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Physical Units
"... nearly a third of what you have to learn ..."

Richard P. Feynman

In Fond Memory of
Richard P. Feynman (Nobel 1965)
May 11, 1918 - February 15,1988

The Feynman's Lectures on Physics are based on a famous course of undergraduate lectures given at Caltech by Professor Richard Phillips Feynman in the early 1960's.  What Dick Feynman had to say to undergraduates about various physical units was considered too trivial by the editors and was not included in the published version of these lectures.  We resurrect it here, from the audio record, as a tribute to Richard P. Feynman.

See also: Feynman Online  |  There's Plenty of Room at the Bottom
A Life in Science (John & Mary Gribbin, 1997)

NOTICE: The text quoted below was transcribed by Dr. Gerard P. Michon from a copyrighted 6-hour audio record (© 1997 by the California Institute of Technology), published by Helix Books (Addison-Wesley, Reading, MA) with a printed collection of edited lectures by Richard P. Feynman, entitled "Six not-so-easy pieces".  Applicable copyright laws allow this short excerpt to appear here, but a formal permission from the California Institute of Technology and/or other parties may be required to reproduce any part of this text in a broader context.


For those who want some proof that physicists are human, the proof is in
 the idiocy of all the different units which they use for measuring energy.
The Character of Physical Law (1967) R.P. Feynman.

Before I begin the lecture [on spacetime], I wish to apologize for something that is not my responsibility: Physicists and scientists all over the world have been measuring things in different units, and causing an enormous amount of complexity.  As a matter of fact, nearly a third of what you have to learn 1 consists of different ways of measuring the same thing, and I apologize for it.  It's like having money in francs, and pounds, and dollars...  with the advantage over money that the ratios don't change, as time goes on.

For example, in the measurement of energy, the unit we use here is the joule (J), and a watt (W) is a joule per second.  But there are a lot of other systems to measure energy.  There are at least three different ones for engineers, which I have listed here.2

The physicists do something else when they want to talk about the energy of a single atom, instead of the energy of a gross amount of material.  The reason is, of course, that a single atom is such a small thing that to talk about its energy in joules would be inconvenient.  But instead of taking a definite unit in the same system (like 10-20 J), they have unfortunately chosen, arbitrarily, a funny unit called an electronvolt (eV), which is the energy needed to move an electron through a potential difference of one volt, and that turns out to be about 1.6 10-19 J.  I am sorry that we do that, but that's the way it is for the physicists.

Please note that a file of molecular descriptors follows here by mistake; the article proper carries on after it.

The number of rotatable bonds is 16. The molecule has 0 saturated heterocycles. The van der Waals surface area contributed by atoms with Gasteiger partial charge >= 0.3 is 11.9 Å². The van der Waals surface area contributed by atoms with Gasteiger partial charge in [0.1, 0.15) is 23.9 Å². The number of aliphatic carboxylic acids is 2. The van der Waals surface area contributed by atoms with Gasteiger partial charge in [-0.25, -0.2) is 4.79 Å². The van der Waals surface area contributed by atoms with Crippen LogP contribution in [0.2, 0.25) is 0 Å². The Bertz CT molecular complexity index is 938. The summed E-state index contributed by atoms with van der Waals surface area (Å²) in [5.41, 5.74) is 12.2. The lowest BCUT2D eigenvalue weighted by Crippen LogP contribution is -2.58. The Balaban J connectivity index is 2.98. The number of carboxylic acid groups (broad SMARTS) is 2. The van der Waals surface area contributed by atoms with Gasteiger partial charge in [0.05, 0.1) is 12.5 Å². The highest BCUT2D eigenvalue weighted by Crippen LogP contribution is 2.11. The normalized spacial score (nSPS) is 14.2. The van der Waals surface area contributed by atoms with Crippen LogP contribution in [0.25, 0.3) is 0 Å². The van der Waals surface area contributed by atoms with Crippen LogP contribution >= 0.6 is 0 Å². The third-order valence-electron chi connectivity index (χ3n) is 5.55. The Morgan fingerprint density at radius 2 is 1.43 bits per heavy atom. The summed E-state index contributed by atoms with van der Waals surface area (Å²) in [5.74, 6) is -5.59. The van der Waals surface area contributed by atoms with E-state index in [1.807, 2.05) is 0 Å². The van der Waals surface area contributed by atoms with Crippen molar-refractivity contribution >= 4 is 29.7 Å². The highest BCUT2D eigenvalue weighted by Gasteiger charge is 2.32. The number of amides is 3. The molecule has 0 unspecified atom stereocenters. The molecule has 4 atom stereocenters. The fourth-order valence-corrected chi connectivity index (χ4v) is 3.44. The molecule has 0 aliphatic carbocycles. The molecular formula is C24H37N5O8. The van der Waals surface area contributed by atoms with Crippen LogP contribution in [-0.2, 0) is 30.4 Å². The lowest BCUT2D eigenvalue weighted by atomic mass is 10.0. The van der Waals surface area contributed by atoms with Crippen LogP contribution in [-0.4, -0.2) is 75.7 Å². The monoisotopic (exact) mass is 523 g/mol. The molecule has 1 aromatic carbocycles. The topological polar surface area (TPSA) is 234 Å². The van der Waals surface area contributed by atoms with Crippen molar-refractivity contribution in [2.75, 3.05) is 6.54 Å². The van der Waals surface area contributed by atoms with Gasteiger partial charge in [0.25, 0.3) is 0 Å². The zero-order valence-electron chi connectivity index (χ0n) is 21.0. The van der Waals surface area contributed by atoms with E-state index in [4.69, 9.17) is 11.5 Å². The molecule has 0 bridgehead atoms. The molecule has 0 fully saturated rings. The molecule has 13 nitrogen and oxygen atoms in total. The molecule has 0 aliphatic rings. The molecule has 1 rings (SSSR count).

Arms of Amedeo Avogadro The chemists also talk about the energy per atom.  Since they don't use the atoms individually but large blobs of them, in cans and barrels, they've chosen a certain number of atoms as a unit.  This number of things is called a mole (mol), and it is 6.023 1023  objects.  The more precise definition, which is now correct or soon 3 will be, is that one mole of carbon-12 atoms has a mass of exactly 12 grams.  A mole is just a certain number of things.  So, instead of giving the energy per atom, the chemists give the energy per mole.  It's good, therefore, to know how much energy is a mole of electronvolts.  In other words, if each atom had one electronvolt of energy, a large number of atoms would have a reasonable amount of joules, namely 96500 joules per mole.  Incidentally, a mole of electrons has a total charge of 96500 coulombs (C); these numbers are equal for a reason you have to figure out.4

Now, there is an additional unit that the physical chemists use, the kilocalorie per mole (kcal/mol), and 23 of those is an electronvolt per atom.   [23 kcal  =  96500 J]

Finally, unfortunately, you have another system for measuring masses.  The mass of an atom, from a chemist's point of view, is given by the mass of a mole of these atoms.  For example, the mass of carbon-12 is called 12 "atomic mass units" (u), because a mole of carbon-12 "weighs" 12 grams (or rather "has 12 grams of mass").  One atomic mass unit represents one gram for every mole of objects, one gram per mole.  We can measure that in electronvolts also.  "You can't measure mass in electron volts!" 5  Sure you can, because of the relation E = mc...  It is useful to know how much energy corresponds to the consumption of one atomic mass unit of material: That turns out to be about 931 million electronvolts (MeV).  Incidentally, the rest mass of a proton is 938 MeV, while the rest mass of an electron corresponds to 0.511 MeV.  The number 938 differs from 931, because a proton has a mass of about 1.008 amu.

I am sorry about the confusion produced by all these systems of units.  I left out, obviously, a large number of different things.  For example, when measuring luminous 6 energy, the lumen (lm) is used, which corresponds to about 1.5 mW of power in the "most visible" light, around 5500 Å (ångströms).  It's all very annoying, but don't worry about it now.  When you need to measure light, just look up in a book what a lumen is.

That's an unfortunate fact that we measure things in a whole series of different kinds of units.  This causes a lot of confusion.

It's too bad, but I have already apologized, and there is nothing else I can do...

Richard P. Feynman (1961)

Notes :
1  Feynman may well be overstating the case, but the opposing understatement is so widespread that we decided to feature this statement as a subtitle for this web page...  
2  Consistent "engineering" systems of mechanical units are listed below.  The units of energy and power advocated by Feynman for use at CalTech, the joule (J) and the watt (W), are metric (SI) units.  The other systems are now obsolete, or are being deprecated: